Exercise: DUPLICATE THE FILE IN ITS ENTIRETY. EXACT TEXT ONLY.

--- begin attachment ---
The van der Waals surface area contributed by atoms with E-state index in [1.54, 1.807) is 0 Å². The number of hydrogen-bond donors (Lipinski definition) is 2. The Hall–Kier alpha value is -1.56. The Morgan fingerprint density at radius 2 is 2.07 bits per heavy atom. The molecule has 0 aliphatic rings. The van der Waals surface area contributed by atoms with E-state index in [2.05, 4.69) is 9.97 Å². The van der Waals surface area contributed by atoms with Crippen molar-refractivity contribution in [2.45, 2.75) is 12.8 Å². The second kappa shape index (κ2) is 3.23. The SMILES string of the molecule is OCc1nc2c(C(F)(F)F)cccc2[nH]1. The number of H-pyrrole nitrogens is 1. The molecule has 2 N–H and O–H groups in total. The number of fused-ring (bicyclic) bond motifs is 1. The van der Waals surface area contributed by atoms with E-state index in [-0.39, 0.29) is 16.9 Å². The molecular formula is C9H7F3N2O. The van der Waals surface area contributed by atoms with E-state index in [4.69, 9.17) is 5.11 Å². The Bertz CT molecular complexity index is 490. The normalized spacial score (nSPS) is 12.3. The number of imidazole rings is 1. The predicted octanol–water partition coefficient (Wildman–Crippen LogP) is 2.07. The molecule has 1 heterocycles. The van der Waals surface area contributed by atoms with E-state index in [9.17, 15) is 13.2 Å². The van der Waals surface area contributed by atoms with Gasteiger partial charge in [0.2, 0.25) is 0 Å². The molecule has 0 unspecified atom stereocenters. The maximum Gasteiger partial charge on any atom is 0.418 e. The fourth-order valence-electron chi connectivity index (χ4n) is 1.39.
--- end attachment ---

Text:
The van der Waals surface area contributed by atoms with E-state index in [1.54, 1.807) is 0 Å². The number of hydrogen-bond donors (Lipinski definition) is 2. The Hall–Kier alpha value is -1.56. The Morgan fingerprint density at radius 2 is 2.07 bits per heavy atom. The molecule has 0 aliphatic rings. The van der Waals surface area contributed by atoms with E-state index in [2.05, 4.69) is 9.97 Å². The van der Waals surface area contributed by atoms with Crippen molar-refractivity contribution in [2.45, 2.75) is 12.8 Å². The second kappa shape index (κ2) is 3.23. The SMILES string of the molecule is OCc1nc2c(C(F)(F)F)cccc2[nH]1. The number of H-pyrrole nitrogens is 1. The molecule has 2 N–H and O–H groups in total. The number of fused-ring (bicyclic) bond motifs is 1. The van der Waals surface area contributed by atoms with E-state index in [-0.39, 0.29) is 16.9 Å². The molecular formula is C9H7F3N2O. The van der Waals surface area contributed by atoms with E-state index in [4.69, 9.17) is 5.11 Å². The Bertz CT molecular complexity index is 490. The normalized spacial score (nSPS) is 12.3. The number of imidazole rings is 1. The predicted octanol–water partition coefficient (Wildman–Crippen LogP) is 2.07. The molecule has 1 heterocycles. The van der Waals surface area contributed by atoms with E-state index in [9.17, 15) is 13.2 Å². The van der Waals surface area contributed by atoms with Gasteiger partial charge in [0.2, 0.25) is 0 Å². The molecule has 0 unspecified atom stereocenters. The maximum Gasteiger partial charge on any atom is 0.418 e. The fourth-order valence-electron chi connectivity index (χ4n) is 1.39.